I just watched Rear Window for the first time. (I know, I know. “It’s a seminal work” or whatever…) And Grace Kelly’s New York princess style could and should be discussed at even greater length than it has already been. What I will say here, in the spirit of brevity, is that the Mark Cross handbag she pulls out in one scene reminded me of how much I like a bag so utterly free of branding and iconography. It is what it is and she can say whatever she wants with it.

Alice Gregory’s Camel Coat on Into The Gloss

So many reasons why I like this. Where to begin? Alice Gregory, fellow appreciator of the always classic, late Carolyn Bessette Kennedy, is a great writer. Next up, this is all about looking for a very long time for the perfect, minimal and entirely classic camel coat. Now this is a story after my own heart! I was very happy to read about Gregory thinking and dreaming about clothes the way I do. And, expecting them to be as transformative.

Refinery29′s Office Tour of The Paris Review

I am a writer, and so, obviously, The Paris Review exists in my thinking as a kind of lit promise land. So imagine my delight at being able to peek inside their new New York offices and read about the personal style of those who call that incredible magazine “work.”

Daphne Javitch for Band of Outsiders

I have been a from-afar admirer of the personal style of Daphne Javitch for, let’s just say, some years. Girl’s got a supremely classic sensibility but is always slightly off-beat. She has described her style as “chic muppet” and I liked that a lot. This is a fashion film where you get to see her shop and get dressed.

“‘A First-Rate Girl’: The Problem of Female Beauty” in The New Yorker

This outstanding article by Adelle Waldman circulated quite a little bit when it first dropped but it’s sparked so many great conversations lately that I would be remiss not to include it here. It may not deal with fashion, but in my mind, it is at least tangentially related. Or they have conversational friends in common. Or just read it, okay?

Ink Tales

Five Wornettes share stories about their tattoos

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Kat Wornette’s forearm
One of the most memorable events of my late teenage years wasn’t graduating high school (I left early), prom (see previous), or anything of that nature—it was the demolition of a favourite building.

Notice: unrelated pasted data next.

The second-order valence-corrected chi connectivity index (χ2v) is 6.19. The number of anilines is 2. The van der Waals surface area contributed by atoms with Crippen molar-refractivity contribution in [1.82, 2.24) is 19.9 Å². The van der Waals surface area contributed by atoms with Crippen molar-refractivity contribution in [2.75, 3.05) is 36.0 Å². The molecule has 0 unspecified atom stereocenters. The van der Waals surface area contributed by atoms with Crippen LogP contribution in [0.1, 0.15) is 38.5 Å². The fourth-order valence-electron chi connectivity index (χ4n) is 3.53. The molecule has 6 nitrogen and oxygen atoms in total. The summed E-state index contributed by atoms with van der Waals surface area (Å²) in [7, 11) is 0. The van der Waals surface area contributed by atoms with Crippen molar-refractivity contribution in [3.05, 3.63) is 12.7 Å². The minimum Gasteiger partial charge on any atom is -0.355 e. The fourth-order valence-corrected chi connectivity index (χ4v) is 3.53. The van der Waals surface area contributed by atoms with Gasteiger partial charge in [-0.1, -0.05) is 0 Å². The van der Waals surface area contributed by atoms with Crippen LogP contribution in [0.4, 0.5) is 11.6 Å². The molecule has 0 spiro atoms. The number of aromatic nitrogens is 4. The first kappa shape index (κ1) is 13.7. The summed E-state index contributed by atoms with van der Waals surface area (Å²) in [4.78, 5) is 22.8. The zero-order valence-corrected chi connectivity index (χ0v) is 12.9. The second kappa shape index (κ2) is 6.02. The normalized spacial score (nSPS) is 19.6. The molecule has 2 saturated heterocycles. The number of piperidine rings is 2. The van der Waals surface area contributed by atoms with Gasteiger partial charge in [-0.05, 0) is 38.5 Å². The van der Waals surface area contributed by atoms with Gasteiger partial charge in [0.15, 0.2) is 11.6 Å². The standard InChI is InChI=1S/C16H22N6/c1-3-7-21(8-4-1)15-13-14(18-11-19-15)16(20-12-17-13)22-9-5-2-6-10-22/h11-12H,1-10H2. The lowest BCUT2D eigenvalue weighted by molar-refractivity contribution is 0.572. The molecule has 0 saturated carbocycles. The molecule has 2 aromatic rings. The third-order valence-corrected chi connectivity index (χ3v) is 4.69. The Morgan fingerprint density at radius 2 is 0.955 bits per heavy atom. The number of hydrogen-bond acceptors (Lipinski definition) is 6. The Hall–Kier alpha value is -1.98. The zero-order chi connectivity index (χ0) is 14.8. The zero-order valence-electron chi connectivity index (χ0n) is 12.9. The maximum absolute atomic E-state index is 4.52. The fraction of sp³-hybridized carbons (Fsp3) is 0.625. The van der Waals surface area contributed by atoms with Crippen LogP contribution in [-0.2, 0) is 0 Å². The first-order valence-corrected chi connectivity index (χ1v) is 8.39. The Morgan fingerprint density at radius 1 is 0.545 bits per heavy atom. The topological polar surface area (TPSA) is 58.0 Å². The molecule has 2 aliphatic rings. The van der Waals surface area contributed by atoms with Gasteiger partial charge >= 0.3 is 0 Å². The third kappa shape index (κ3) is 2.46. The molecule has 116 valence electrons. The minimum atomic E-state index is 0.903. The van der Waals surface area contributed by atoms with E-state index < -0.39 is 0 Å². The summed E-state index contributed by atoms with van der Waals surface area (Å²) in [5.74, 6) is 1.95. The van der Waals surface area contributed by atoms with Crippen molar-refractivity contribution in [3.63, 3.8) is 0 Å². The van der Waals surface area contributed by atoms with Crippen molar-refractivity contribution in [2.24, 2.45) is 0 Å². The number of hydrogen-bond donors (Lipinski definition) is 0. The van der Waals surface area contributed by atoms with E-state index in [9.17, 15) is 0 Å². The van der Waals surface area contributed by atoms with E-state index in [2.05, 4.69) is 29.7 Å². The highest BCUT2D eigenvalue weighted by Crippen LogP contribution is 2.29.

Standing six-stories proud at the corner of 13th & Pacific since 1891, the Luzon Building was one of Tacoma, Washington’s first “skyscrapers,” and one of my first architectural infatuations. Abandoned since the ’80s and the last building on an otherwise vacant block, its spectral presence was a historic treasure or an eyesore, depending on who you asked. I was firmly of the former opinion along with many others, and we were all saddened when it was demolished in 2009, despite efforts to save it. Still angry over the demolition, I turned my attention to reading as much as possible about the building’s history, and I discovered that it was designed by one of the most prominent architectural firms of the late 19th century—Burnham & Root of Chicago. The story of these architects is fascinating; they helped to pioneer the design of North America’s earliest high-rise buildings.

I knew I wanted to get a tattoo to commemorate both the Luzon and Burnham & Root. I decided on a quote widely attributed to Daniel Burnham himself that begins “Make no little plans”—a fitting tribute as well as a good reminder to myself. So last May, while on vacation in Chicago, I got the phrase inked up the inside of my arm in spidery Victorian lettering taken directly from one of Burnham & Root’s architectural drawings. I’m delighted with how the design turned out, and its advice is hard to ignore when I have to look at it all the time!

(The extended version of this story involves nearly getting arrested, but you’ll have to ask me about that in person.)

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Nicole Wornette’s ribs
I have an obligatory lunch once a season. For the last three years of university, our bedroom doors opened onto the same living room, and the overheard noises we made during sex were just another way to know each other; tantamount to any other house sound. Though we were categorically similar, we had little in common where it counted. Simply choosing a movie to watch together was always a long, dull heartbreak, for example.

It has been my experience that having friends you feel lonely beside serves a crucial function: sharpening your ability to recognize your true tribe.

What this amounts to is that, with graduation now years at our backs, my old university roommates live together one 30-minute streetcar ride away from me and I feel tremendous guilt for how little I see them. So every few months I let it happen but always get wickedly intoxicated to temper things. A girl can only hear, “Okay…what else is new?” so many times before the shadows close in.

On one of these lunches, the topic of tattoos came up. This struck me as a pretty neutral topic until:

“Oh my god, Nicole! Remember when you wanted to get that 30 Rock quote tattooed on your ribs?!”

And:

“I bet you’re so happy you didn’t, right?”

And also:

“I know you really liked that show but that’s totally a thing you would have regretted.”

And finally:

“I’m so glad we talked you out of that one.”